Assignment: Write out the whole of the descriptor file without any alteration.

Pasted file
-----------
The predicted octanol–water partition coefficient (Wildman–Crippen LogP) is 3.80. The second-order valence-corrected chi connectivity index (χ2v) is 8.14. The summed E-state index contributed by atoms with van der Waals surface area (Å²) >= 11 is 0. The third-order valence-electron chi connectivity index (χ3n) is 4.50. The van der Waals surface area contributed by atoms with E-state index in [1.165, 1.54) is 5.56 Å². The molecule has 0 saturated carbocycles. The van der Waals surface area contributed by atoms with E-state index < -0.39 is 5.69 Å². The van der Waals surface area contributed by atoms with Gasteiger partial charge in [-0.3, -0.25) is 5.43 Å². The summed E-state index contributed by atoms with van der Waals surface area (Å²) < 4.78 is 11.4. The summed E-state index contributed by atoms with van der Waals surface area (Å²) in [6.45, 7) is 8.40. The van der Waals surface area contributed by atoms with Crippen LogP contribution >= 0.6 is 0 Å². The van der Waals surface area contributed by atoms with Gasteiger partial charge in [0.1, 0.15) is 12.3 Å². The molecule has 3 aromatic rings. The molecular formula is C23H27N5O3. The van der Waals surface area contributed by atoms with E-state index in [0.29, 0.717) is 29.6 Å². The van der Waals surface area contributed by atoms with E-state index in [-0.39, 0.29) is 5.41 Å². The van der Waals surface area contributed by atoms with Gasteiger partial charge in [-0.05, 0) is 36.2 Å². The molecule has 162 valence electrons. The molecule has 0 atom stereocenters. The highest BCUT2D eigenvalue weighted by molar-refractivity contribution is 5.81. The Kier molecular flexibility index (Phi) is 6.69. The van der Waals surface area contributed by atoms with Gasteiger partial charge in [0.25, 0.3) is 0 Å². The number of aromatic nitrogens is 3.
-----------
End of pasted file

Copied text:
The predicted octanol–water partition coefficient (Wildman–Crippen LogP) is 3.80. The second-order valence-corrected chi connectivity index (χ2v) is 8.14. The summed E-state index contributed by atoms with van der Waals surface area (Å²) >= 11 is 0. The third-order valence-electron chi connectivity index (χ3n) is 4.50. The van der Waals surface area contributed by atoms with E-state index in [1.165, 1.54) is 5.56 Å². The molecule has 0 saturated carbocycles. The van der Waals surface area contributed by atoms with E-state index < -0.39 is 5.69 Å². The van der Waals surface area contributed by atoms with Gasteiger partial charge in [-0.3, -0.25) is 5.43 Å². The summed E-state index contributed by atoms with van der Waals surface area (Å²) < 4.78 is 11.4. The summed E-state index contributed by atoms with van der Waals surface area (Å²) in [6.45, 7) is 8.40. The van der Waals surface area contributed by atoms with Crippen LogP contribution >= 0.6 is 0 Å². The van der Waals surface area contributed by atoms with Gasteiger partial charge in [0.1, 0.15) is 12.3 Å². The molecule has 3 aromatic rings. The molecular formula is C23H27N5O3. The van der Waals surface area contributed by atoms with E-state index in [0.29, 0.717) is 29.6 Å². The van der Waals surface area contributed by atoms with E-state index in [-0.39, 0.29) is 5.41 Å². The van der Waals surface area contributed by atoms with Gasteiger partial charge in [-0.05, 0) is 36.2 Å². The molecule has 162 valence electrons. The molecule has 0 atom stereocenters. The highest BCUT2D eigenvalue weighted by molar-refractivity contribution is 5.81. The Kier molecular flexibility index (Phi) is 6.69. The van der Waals surface area contributed by atoms with Gasteiger partial charge in [0.25, 0.3) is 0 Å². The number of aromatic nitrogens is 3.